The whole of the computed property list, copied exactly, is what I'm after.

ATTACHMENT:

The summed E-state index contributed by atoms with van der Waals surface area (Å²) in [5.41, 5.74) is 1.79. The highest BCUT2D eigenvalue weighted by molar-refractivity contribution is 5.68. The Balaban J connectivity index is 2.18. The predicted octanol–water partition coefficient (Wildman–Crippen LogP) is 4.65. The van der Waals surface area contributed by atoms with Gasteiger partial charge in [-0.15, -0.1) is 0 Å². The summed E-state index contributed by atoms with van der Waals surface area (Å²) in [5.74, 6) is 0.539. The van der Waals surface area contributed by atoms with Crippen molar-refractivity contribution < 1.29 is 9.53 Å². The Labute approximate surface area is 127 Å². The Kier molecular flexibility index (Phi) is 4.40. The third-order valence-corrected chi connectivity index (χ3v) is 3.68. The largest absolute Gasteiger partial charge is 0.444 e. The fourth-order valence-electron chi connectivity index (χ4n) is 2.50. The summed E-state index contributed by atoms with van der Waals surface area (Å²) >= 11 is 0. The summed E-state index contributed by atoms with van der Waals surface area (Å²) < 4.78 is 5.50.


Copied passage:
The summed E-state index contributed by atoms with van der Waals surface area (Å²) in [5.41, 5.74) is 1.79. The highest BCUT2D eigenvalue weighted by molar-refractivity contribution is 5.68. The Balaban J connectivity index is 2.18. The predicted octanol–water partition coefficient (Wildman–Crippen LogP) is 4.65. The van der Waals surface area contributed by atoms with Gasteiger partial charge in [-0.15, -0.1) is 0 Å². The summed E-state index contributed by atoms with van der Waals surface area (Å²) in [5.74, 6) is 0.539. The van der Waals surface area contributed by atoms with Crippen molar-refractivity contribution < 1.29 is 9.53 Å². The Labute approximate surface area is 127 Å². The Kier molecular flexibility index (Phi) is 4.40. The third-order valence-corrected chi connectivity index (χ3v) is 3.68. The largest absolute Gasteiger partial charge is 0.444 e. The fourth-order valence-electron chi connectivity index (χ4n) is 2.50. The summed E-state index contributed by atoms with van der Waals surface area (Å²) >= 11 is 0. The summed E-state index contributed by atoms with van der Waals surface area (Å²) < 4.78 is 5.50.